Sunday, March 2, 2014

Here Are Your Playoff Scenarios and Implications for Alaska

I'm going to just link you over to the synopsis posted this morning with the full breakdown of the entire WCHA seeding. But at 3,500 words, the TL;DR version for Alaska is this...

Here’s how seeding for the WCHA tournament happens.

Seeding for the WCHA Tournament

If two or more teams have accumulated the same number of points shall be determined according to the following procedure:

A) If two or more teams are tied, and all teams tied have played four contests against one another, then the team with the most accumulated points from these head to head contests will be granted the higher seed.

B) If two or more teams are still tied (or all teams tied have not played four contests against one another) the highest seed will go to the team with the greater number of conference wins.

C) If not determined by A) or B) above, the recipient of the highest seed shall be determined by comparison of the winning percentages of the teams tied, against the remaining highest ranked WCHA team successively, until the determination is accomplished, or all WCHA contests have been considered.

In the event of multiple ties within the standings that become dependent on one another for determination, the procedure shall be applied to the highest tie first, using combined winning percentage against all teams involved in the lower tie(s) and continuing through the order if needed. If this fails to break the highest tie, the procedure shall be applied to the next highest tie (and so on if needed), using combined winning percentage against all tied teams as needed when proceeding through the standings.

Alaska: at 28 [points] with one more league win than the Huskies, the Nanooks really do control their home ice destiny.

  •  A sweep of the Seawolves gets them 3rd even if the Huskies sweep Mankato. 
  • A split sees them with home ice: the only teams that can get to 30 points are UAF, MTU, UAA, and BG. MTU is irrelevant in this calculus, and Anchorage can’t get there if the teams split. That leaves a comparison with BG, whom they did not play four times, so the B) tiebreaker goes to the Nanooks (14 league wins with a split).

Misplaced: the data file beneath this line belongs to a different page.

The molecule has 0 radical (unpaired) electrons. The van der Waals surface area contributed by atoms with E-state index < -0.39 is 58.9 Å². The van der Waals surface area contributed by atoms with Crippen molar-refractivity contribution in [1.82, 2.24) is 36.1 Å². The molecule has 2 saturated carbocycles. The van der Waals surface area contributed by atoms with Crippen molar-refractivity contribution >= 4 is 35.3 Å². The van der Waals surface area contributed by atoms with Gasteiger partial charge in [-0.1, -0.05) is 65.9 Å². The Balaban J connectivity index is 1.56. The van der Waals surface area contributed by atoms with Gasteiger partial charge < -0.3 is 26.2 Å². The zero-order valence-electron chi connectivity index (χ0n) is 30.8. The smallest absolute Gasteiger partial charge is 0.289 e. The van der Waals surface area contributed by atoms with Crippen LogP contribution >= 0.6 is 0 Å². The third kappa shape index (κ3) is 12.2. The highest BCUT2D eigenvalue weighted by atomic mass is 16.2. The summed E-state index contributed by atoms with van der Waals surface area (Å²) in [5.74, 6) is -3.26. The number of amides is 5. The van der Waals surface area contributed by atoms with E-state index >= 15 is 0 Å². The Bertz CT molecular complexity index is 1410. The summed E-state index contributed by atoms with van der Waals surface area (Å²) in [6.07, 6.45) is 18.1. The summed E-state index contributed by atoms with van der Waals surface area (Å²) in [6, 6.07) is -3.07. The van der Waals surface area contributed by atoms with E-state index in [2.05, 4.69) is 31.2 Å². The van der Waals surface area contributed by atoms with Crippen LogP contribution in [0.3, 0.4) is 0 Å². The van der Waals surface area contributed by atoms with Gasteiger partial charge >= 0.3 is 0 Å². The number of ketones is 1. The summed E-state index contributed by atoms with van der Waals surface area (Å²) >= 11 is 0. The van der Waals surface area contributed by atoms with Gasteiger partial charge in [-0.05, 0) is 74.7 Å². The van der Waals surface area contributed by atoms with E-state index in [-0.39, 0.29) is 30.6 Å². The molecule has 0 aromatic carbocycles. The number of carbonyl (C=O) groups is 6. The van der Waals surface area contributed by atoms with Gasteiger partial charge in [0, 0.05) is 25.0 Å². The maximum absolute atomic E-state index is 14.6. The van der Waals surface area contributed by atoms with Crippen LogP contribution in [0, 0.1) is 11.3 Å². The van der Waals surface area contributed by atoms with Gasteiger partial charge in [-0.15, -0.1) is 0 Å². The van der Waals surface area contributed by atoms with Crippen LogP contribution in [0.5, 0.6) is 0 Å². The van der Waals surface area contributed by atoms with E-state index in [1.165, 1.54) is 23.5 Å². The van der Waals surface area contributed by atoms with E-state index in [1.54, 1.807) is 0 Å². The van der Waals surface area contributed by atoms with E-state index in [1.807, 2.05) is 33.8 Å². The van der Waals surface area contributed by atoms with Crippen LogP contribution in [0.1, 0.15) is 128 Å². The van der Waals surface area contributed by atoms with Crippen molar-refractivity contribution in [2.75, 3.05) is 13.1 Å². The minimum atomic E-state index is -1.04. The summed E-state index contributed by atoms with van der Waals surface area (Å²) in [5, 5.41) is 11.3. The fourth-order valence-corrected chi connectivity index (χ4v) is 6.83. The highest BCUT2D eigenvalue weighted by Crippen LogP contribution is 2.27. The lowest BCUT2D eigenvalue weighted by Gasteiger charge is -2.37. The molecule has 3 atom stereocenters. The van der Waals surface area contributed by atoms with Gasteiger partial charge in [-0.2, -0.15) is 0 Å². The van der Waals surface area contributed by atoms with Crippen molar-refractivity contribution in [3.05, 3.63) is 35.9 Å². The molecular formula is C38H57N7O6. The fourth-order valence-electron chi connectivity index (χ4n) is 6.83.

• An Anchorage sweep keeps the Nanooks at 28 points (13-13-2). The Seawolves will have leapfrogged into the 3/4 zone, which I’ll cover in a bit. If Tech is swept, that gets you to a two-way tie, a comparison the Nanooks win: A) 2-2-0, B) 13-12. If Bowling Green splits with Bemidji State, that gets them to 13-13-4. BG and UAF would push the Huskies to fifth with the B) tiebreaker, and then the Nanooks win with the C) tiebreaker no matter who wins between FSU and MSU. 
  • If Bemidji sweeps BG, they get to 28 points as well, but the Nanooks win the A) and B) tiebreakers.

Alaska-Anchorage [......snip.......]
  • A winless Anchorage weekend puts them at 11-13-4 /26 points, where it gets head-hurty. BG is already there, but if they get swept by the Beavers, the Green are at 28 points. 
  • A split between the squads ties BSU and UAA up in points and record, so we’re to C) tiebreakers, which favors BSU if Ferris is #1 and UAA if Mankato is #1. LSSU can also get to 26 points with a win in Big Rapids, and the Lakers win the B) tiebreaker. Northern Michigan can leapfrog them into 27 points with a sweep here in Huntsville. 
  • Is there a way for UAA to miss the playoffs?! Yes. 1) UAF sweeps UAA. 2) BSU and BG split. 3) Ferris becomes #1 AND Lake picks up a game, which means a Tech sweep of Mankato (or one point for the Mavs, but come on, I’m at 2350 words and two hours at this point). 4) NMU sweeps UAH.

1 comment:

Squarebanks said...

Bottom line, just win. The way the standings are setting up, we may have two chances to send Anchorage home for the year.